Amazon Prime’s $20 Price Increase Comes With 1 Strange Perk-Now I’m Saving Over $1,000 a Year

Amazon announced surging profits in the fourth quarter of $14.3 billion, and it’s costing Prime members. The trillion-dollar company is raising eyebrows as its raising the price of Prime membership. Unlike its $10 delivery fee that comes with one major perk that can help save the environment, the additional $20 per year comes with one major, money-saving perk that will put hundreds-or even thousands back in your pocket. 

As new and existing members learned that they will now have to pay $139 per year for the must-have membership, I learned how to save hundreds, if not thousands of dollars per year. No coupons or black hat tactics required. 

Like millions of other Prime members, I depend on Amazon for nearly every, everyday item, from toothpaste to pet supplies. But while Amazon enables us to shop in our pajamas-without schlepping to the store, it isn’t the only modern-day mall where you can go to find just about anything in one location online.

So as Amazon makes the short-sighted mistake of thinking it is, I found myself forced to do something I admittedly don’t love to do. I went shopping. But not on Amazon.  

I went back to the first place you would go just a decade ago when you wanted the simplicity of knowing you were getting the lowest price: Walmart. Being the adult that I am, I took off my pajamas and put on my yoga pants for the event. And I was amazed. 

After years of shopping on Amazon, I knew that while Amazon was convenient, it wasn’t the cheapest. But I didn’t realize how much more expensive it is for a number of everyday products I purchase frequently. 

For example, I could save $65 per year on shampoo alone. And I’m not talking about buying fancy salon-quality products, but my late dad’s favorite (and very pragmatic) pick, Pert Plus. At Amazon one bottle costs $8.30-a price my dad would have thought outrageous. But over at Walmart, it’s a practical price of $2.88. 

It wasn’t just some strange difference in shampoo prices. There are dozens of common items that add up to savings between $20 to $100 or more per year each. From paper towels, which cost over $16 on Amazon, and just $4.92 at Walmart (for a two-pack of Bounty Select-A-Size) to toothpaste, deodorant, or surge protectors. Never mind things like home goods, plants, toys, clothing, or electronics.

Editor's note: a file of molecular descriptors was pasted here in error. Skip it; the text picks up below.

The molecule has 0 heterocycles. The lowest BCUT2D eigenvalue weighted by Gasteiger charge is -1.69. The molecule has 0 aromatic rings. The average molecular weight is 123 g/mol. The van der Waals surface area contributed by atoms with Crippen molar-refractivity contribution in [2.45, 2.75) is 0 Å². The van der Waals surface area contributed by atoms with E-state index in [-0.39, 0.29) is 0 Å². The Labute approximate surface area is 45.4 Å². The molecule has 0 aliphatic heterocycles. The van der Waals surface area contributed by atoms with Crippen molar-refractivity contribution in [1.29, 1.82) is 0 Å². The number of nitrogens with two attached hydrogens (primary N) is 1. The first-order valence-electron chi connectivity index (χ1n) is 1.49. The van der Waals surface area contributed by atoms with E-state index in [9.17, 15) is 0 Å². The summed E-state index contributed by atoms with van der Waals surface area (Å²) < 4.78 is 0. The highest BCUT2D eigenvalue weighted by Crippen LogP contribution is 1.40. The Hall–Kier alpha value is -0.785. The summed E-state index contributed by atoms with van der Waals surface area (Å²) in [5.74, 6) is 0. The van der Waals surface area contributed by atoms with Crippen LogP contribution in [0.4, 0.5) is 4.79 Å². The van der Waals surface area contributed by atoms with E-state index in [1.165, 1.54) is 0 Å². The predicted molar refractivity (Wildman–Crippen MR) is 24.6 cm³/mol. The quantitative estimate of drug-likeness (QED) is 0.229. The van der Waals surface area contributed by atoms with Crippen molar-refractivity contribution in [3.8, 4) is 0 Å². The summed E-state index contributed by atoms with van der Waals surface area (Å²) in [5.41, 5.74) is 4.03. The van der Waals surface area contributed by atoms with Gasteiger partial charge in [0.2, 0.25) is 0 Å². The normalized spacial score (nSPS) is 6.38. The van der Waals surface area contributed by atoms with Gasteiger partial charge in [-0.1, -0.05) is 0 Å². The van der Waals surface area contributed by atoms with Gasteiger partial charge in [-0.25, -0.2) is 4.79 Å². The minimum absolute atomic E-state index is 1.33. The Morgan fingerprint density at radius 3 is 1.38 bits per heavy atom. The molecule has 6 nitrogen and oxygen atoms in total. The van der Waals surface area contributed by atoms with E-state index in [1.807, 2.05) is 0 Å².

What I also didn’t realize is that I didn’t need to put on pants to shop at Walmart. 

Not because Walmart gives shoppers a pretty loose dress code, but because it gives you other ways to shop beyond in-store. In addition to curbside pickup, it offers free 2-day shipping for orders over $35, and to directly compete with Amazon Prime, there’s Walmart Plus. Which offers free same-day shipping. 

Of course, Walmart probably isn’t even the cheapest. But while Amazon has become something of a necessary evil-just as Walmart once was (and for many, still is), it’s making a mistake that no company should: it’s getting so comfortable that it’s getting complacent. 

The reality is that while the $20 per year price increase is nominal at just $1.67 per month, the higher price isn’t what will end up pushing customers away. It’s the lower-priced competitors that might lure them in. Because it’s not just that Amazon isn’t paying enough attention to its customers-it isn’t paying enough attention to its competition. And though your competitors shouldn’t run your business, you also don’t want your customers running to your competitors.  

For me, the price is still worth its value between its unique and hard-to-find products, extensive product reviews, extras like Prime Video, and its game-changing features. And of course, there are a number of items there that are priced below the competition. But moving forward, I am going to save more money with the same income by being a more conscious consumer and taking advantage of its competitors who offer the same products at cheaper prices.

 After all, it’s about time Amazon gets some healthy competition. 

The opinions expressed here by Inc.com columnists are their own, not those of Inc.com.

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